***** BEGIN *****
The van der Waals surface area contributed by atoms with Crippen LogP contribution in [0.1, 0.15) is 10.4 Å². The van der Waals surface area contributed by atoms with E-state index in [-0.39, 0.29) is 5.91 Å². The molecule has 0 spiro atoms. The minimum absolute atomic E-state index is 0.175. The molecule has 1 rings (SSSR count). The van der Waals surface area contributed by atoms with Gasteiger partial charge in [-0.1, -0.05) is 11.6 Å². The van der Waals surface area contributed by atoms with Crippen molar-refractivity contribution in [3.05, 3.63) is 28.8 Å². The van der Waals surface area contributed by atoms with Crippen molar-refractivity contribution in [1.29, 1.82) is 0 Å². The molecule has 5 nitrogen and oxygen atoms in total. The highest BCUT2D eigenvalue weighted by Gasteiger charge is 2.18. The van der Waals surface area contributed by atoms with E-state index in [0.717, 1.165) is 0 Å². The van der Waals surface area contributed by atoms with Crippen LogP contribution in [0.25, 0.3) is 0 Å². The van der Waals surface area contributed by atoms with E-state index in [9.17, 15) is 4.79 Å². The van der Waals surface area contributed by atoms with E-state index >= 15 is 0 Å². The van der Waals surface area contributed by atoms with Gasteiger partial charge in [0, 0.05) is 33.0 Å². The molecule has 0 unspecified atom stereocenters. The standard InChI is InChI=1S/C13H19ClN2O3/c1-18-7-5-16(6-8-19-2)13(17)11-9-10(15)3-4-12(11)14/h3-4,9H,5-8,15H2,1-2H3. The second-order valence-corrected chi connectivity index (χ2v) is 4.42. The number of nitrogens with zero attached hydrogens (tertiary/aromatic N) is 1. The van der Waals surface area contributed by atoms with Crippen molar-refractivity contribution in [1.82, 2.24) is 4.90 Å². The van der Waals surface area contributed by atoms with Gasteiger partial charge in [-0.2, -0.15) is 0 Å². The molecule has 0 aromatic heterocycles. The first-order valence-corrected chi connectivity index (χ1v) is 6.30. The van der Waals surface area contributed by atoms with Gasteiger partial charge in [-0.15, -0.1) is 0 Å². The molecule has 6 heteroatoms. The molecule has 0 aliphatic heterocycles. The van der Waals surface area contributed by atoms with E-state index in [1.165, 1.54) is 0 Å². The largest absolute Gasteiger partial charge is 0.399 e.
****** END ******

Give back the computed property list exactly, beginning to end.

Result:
The van der Waals surface area contributed by atoms with Crippen LogP contribution in [0.1, 0.15) is 10.4 Å². The van der Waals surface area contributed by atoms with E-state index in [-0.39, 0.29) is 5.91 Å². The molecule has 0 spiro atoms. The minimum absolute atomic E-state index is 0.175. The molecule has 1 rings (SSSR count). The van der Waals surface area contributed by atoms with Gasteiger partial charge in [-0.1, -0.05) is 11.6 Å². The van der Waals surface area contributed by atoms with Crippen molar-refractivity contribution in [3.05, 3.63) is 28.8 Å². The van der Waals surface area contributed by atoms with Crippen molar-refractivity contribution in [1.29, 1.82) is 0 Å². The molecule has 5 nitrogen and oxygen atoms in total. The highest BCUT2D eigenvalue weighted by Gasteiger charge is 2.18. The van der Waals surface area contributed by atoms with E-state index in [0.717, 1.165) is 0 Å². The van der Waals surface area contributed by atoms with Crippen LogP contribution in [0.25, 0.3) is 0 Å². The van der Waals surface area contributed by atoms with E-state index in [9.17, 15) is 4.79 Å². The van der Waals surface area contributed by atoms with E-state index >= 15 is 0 Å². The van der Waals surface area contributed by atoms with Gasteiger partial charge in [0, 0.05) is 33.0 Å². The molecule has 0 unspecified atom stereocenters. The standard InChI is InChI=1S/C13H19ClN2O3/c1-18-7-5-16(6-8-19-2)13(17)11-9-10(15)3-4-12(11)14/h3-4,9H,5-8,15H2,1-2H3. The second-order valence-corrected chi connectivity index (χ2v) is 4.42. The number of nitrogens with zero attached hydrogens (tertiary/aromatic N) is 1. The van der Waals surface area contributed by atoms with Crippen molar-refractivity contribution in [1.82, 2.24) is 4.90 Å². The van der Waals surface area contributed by atoms with Gasteiger partial charge in [-0.2, -0.15) is 0 Å². The molecule has 0 aromatic heterocycles. The first-order valence-corrected chi connectivity index (χ1v) is 6.30. The van der Waals surface area contributed by atoms with Gasteiger partial charge in [-0.15, -0.1) is 0 Å². The molecule has 6 heteroatoms. The molecule has 0 aliphatic heterocycles. The van der Waals surface area contributed by atoms with E-state index in [1.165, 1.54) is 0 Å². The largest absolute Gasteiger partial charge is 0.399 e.